If you write apps for Google's Android platform, get thee to the Android Developers site and download Android Studio 1.0, the official integrated development environment from the Android team. The 1.0 release, which replaces the previous beta, has all the tools Android developers need to code killer apps.
According to Google, the Android Studio is offered in several forms: stable (1.0), beta, dev and canary. The stable version is the most recent and fully tested, while canary releases are "at the bleeding edge of development." In addition to the Studio itself, Google published extensive tutorials to explain all the tools contained therein. Here are some of the basics.
To begin, the startup experience is dead simple to use. The first time users boot Android Studio 1.0, the wizard automatically installs the right Android SDK, sets up user development environment settings and creates an optimized emulator for testing apps. It offers new project templates or makes it a snap to import Google code samples.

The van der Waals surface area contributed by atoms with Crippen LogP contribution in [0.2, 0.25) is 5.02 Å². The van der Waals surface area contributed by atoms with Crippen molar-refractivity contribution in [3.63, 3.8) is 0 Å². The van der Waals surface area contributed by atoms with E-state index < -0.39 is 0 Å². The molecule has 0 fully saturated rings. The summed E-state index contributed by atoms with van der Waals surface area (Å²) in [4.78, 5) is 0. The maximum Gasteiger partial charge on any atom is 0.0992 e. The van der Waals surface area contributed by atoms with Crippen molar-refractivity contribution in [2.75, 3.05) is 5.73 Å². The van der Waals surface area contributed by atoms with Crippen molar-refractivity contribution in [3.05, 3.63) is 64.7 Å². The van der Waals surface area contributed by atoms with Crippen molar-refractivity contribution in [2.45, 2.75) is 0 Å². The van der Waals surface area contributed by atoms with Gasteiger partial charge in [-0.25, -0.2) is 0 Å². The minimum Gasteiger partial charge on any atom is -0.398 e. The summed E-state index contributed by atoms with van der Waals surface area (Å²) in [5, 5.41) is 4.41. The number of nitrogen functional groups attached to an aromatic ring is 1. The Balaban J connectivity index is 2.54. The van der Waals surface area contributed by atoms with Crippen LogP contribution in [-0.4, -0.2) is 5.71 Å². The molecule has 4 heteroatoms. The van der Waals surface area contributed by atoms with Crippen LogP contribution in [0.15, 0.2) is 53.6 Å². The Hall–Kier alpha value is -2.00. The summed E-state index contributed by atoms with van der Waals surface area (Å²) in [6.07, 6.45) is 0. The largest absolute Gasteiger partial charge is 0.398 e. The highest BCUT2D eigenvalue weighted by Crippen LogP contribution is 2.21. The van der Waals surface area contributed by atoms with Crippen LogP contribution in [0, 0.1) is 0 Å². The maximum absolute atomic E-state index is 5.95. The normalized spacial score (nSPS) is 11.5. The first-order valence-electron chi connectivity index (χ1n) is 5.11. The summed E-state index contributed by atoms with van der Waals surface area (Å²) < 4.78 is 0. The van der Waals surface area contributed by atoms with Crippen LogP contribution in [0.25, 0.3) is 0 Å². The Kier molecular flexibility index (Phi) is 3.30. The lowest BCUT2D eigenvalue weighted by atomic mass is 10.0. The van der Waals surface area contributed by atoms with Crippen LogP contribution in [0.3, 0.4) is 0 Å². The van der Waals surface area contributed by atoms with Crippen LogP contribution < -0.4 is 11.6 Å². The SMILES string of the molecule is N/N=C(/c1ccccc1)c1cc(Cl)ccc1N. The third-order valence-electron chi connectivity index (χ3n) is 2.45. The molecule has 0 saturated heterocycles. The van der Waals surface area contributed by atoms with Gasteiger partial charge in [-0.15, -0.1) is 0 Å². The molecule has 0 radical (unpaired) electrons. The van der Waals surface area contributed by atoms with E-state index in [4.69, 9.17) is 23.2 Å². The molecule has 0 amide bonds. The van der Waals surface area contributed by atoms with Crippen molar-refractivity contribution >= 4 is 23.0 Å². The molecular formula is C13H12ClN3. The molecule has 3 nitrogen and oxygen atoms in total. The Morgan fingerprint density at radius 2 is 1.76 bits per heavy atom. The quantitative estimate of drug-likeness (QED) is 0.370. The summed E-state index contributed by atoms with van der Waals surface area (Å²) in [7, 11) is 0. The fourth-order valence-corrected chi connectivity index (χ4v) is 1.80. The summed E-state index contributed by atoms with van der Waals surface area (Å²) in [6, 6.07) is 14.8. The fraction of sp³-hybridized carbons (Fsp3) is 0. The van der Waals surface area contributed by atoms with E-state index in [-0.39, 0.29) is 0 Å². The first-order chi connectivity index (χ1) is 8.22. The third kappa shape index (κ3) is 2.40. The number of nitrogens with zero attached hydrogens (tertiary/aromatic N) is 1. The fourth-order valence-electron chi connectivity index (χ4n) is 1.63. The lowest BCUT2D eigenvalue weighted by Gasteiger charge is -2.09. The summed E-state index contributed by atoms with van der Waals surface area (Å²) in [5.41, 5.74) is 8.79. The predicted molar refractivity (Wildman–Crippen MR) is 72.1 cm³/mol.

Next up, the Studio provides code and resource editing and tools for managing user interface design. For example, Android Studio uses the intelligent code editing powers of IntelliJ IDEA, such as advanced code completion, refactoring and code analysis. Developers can also manage string translations, as well as preview and edit Android Layouts across multiple screen sizes, languages and Android API levels.
Other tools include a memory monitor to help analyze app performance, access to Google's cloud services and a unified build system. The build system, for example, makes it simple to handle different build types or versions of the same app, such as final release or debug variants.
Google says now is the time to snag Android Studio 1.0 — if not for the new features, then at least for the bug fixes. Seasoned Android Studio developers should notice smoother performance in the 1.0 release across platforms. Eclipse users can take advantage of Google's migration tools to port their app projects or use the Studio's built-in import wizard.
In coordination with the release of Android Studio 1.0, Google also recently released the Play Services 6.5 SDK. Google rolled out Play Services 6.5 to most Android devices during the last two weeks. With the rollout complete, the latest version of the SDK is now available. It has new APIs for Google Fit, Google Wallet and Google Drive that should open new doors for developers.